Vladimir Putin, 68, ‘stepping down as Russian president early next year amid fears he has Parkinson Disease

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VLADIMIR Putin is planning to quit early next year amid growing fears for his health, Moscow sources claimed last night.

Kremlin watchers said recent tell-tale footage showed the 68-year-old strongman has possible symptoms of Parkinson’s Disease.

And informed analysts claimed that the Russian president’s glamorous ex-gymnast lover Alina Kabaeva, 37 is begging him to release his grip on power.

Observers who studied recent footage of Putin noted his legs appeared to be in constant motion and he looked to be in pain while clutching the armrest of a chair.

His fingers are also seen to be twitching as he held a pen and gripped a cup believed to contain a cocktail of painkillers.

Speculation that his 20-year-reign – second only to that of Stalin – could be nearing an end grew earlier this week when laws were drafted to make him a senator-for-life when he resigns.

Legislation introduced by Putin himself was being rushed through parliament to guarantee him legal immunity from prosecution and state perks until he dies.

Moscow political scientist Professor Valery Solovei fuelled further speculation last night by suggesting Putin may have symptoms of Parkinson’s.

The academic said he also understood Putin’s undisclosed partner Alina was pressuring him to quit – along with his daughters Maria Vorontsova , 35, Katerina Tikhonova, 34.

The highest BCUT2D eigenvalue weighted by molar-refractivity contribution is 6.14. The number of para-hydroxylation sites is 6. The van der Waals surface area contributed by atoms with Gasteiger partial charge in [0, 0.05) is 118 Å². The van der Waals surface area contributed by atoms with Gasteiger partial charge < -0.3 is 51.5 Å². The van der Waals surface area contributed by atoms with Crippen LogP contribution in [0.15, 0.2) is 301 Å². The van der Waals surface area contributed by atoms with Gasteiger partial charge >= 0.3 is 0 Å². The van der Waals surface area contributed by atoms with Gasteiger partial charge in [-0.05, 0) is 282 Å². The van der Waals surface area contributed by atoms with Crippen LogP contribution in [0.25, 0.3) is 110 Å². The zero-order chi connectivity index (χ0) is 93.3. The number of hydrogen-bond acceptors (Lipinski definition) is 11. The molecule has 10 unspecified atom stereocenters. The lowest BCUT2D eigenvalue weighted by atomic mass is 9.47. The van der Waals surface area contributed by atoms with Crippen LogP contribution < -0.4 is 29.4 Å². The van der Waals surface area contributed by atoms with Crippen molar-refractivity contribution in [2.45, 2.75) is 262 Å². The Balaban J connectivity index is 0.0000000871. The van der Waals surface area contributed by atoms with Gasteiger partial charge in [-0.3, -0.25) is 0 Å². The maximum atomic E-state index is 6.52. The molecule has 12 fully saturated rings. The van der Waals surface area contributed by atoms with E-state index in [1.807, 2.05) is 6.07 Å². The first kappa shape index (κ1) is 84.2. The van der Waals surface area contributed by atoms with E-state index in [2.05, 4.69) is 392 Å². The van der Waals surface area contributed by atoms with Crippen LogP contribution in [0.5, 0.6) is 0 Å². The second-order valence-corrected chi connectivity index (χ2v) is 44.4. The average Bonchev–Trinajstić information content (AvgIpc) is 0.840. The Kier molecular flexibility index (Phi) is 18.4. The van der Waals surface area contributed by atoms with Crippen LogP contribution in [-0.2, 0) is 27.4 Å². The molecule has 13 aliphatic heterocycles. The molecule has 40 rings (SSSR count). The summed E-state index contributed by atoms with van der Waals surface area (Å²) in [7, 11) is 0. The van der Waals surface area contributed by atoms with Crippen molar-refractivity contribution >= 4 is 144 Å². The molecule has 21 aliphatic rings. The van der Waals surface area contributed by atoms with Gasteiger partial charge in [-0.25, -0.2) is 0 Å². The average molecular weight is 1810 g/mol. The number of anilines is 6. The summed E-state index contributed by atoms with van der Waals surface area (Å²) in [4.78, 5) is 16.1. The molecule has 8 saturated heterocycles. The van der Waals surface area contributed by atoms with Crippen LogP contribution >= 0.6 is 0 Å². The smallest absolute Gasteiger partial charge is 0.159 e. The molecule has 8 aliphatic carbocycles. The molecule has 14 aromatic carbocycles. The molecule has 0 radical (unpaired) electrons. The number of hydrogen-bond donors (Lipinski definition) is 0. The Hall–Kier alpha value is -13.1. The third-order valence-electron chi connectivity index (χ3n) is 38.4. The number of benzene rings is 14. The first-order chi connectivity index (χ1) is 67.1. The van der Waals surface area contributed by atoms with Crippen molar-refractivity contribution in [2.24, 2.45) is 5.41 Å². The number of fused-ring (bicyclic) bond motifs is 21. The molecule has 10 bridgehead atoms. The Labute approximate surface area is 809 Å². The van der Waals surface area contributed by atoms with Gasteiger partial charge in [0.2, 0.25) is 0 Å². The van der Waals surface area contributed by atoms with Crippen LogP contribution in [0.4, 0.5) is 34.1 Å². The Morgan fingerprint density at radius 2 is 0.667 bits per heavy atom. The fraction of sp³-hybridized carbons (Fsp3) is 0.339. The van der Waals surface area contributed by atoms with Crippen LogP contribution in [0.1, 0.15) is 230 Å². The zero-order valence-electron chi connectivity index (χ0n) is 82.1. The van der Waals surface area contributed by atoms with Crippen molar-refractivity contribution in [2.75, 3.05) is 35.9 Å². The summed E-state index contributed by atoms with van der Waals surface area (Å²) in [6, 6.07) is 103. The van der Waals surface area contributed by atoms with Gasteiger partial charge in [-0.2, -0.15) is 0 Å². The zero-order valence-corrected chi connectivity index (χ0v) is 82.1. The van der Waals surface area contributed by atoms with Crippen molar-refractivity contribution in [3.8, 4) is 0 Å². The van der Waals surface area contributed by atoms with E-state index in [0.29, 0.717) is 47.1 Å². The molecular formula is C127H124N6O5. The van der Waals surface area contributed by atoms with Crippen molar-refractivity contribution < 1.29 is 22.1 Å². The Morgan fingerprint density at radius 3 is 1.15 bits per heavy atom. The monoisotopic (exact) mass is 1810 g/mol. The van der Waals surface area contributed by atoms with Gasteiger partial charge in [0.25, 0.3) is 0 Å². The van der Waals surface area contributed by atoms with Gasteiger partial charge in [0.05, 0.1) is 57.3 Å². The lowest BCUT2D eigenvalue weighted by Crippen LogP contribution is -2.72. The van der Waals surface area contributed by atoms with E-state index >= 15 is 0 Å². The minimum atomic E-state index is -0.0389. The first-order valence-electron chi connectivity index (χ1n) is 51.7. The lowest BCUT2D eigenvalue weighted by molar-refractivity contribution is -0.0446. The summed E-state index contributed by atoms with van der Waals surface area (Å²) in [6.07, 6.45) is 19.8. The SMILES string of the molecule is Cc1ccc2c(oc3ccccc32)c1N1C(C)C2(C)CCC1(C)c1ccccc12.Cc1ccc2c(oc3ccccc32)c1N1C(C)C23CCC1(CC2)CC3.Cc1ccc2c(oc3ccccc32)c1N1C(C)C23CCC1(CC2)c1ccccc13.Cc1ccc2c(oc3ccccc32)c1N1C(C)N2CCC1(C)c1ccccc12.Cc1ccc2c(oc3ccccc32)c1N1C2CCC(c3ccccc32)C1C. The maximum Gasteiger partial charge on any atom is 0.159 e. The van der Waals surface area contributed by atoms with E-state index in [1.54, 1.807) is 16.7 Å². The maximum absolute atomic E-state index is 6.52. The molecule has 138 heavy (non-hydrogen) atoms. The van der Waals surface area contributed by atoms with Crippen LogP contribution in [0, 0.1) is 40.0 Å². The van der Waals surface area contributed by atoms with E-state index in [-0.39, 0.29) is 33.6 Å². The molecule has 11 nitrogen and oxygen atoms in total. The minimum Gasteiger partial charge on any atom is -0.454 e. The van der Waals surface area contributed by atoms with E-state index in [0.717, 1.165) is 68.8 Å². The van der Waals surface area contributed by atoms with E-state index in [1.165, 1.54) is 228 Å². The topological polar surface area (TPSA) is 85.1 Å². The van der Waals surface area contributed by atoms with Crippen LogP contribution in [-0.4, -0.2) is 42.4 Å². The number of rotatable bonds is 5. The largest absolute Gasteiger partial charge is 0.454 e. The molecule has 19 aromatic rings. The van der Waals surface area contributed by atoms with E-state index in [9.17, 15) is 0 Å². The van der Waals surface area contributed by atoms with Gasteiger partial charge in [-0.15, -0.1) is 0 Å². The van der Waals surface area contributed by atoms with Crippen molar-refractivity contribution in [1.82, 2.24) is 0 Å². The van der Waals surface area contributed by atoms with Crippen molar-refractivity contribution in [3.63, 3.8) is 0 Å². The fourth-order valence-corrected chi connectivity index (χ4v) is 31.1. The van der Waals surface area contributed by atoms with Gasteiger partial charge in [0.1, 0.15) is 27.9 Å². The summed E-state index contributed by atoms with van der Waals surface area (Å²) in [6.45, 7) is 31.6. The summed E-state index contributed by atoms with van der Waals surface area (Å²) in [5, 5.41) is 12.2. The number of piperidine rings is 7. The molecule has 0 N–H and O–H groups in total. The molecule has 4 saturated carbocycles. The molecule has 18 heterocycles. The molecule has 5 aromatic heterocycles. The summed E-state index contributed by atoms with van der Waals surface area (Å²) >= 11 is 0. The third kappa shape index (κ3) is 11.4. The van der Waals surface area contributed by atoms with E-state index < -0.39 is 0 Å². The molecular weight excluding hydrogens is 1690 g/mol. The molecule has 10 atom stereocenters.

Solovei said: “There is a family, it has a great influence on him. He intends to make public his handover plans in January”.

The professor predicted that Putin would soon appoint a new prime minister who would be groomed to become his eventual successor.

The president’s staff have repeatedly played down rumours that he is paving the way for a political exit.

And Putin himself has regularly released pictures of him looking fit and toned in Action Man poses hunting, shooting, horse riding and playing ice hockey.

His spokesman Dmitry Peskov said of the senator-for-life move: “This is the practice that is being applied in many countries of the world, and it is quite justified.

“This is not innovation from the point of view of international practice.”

The Sun (UK)

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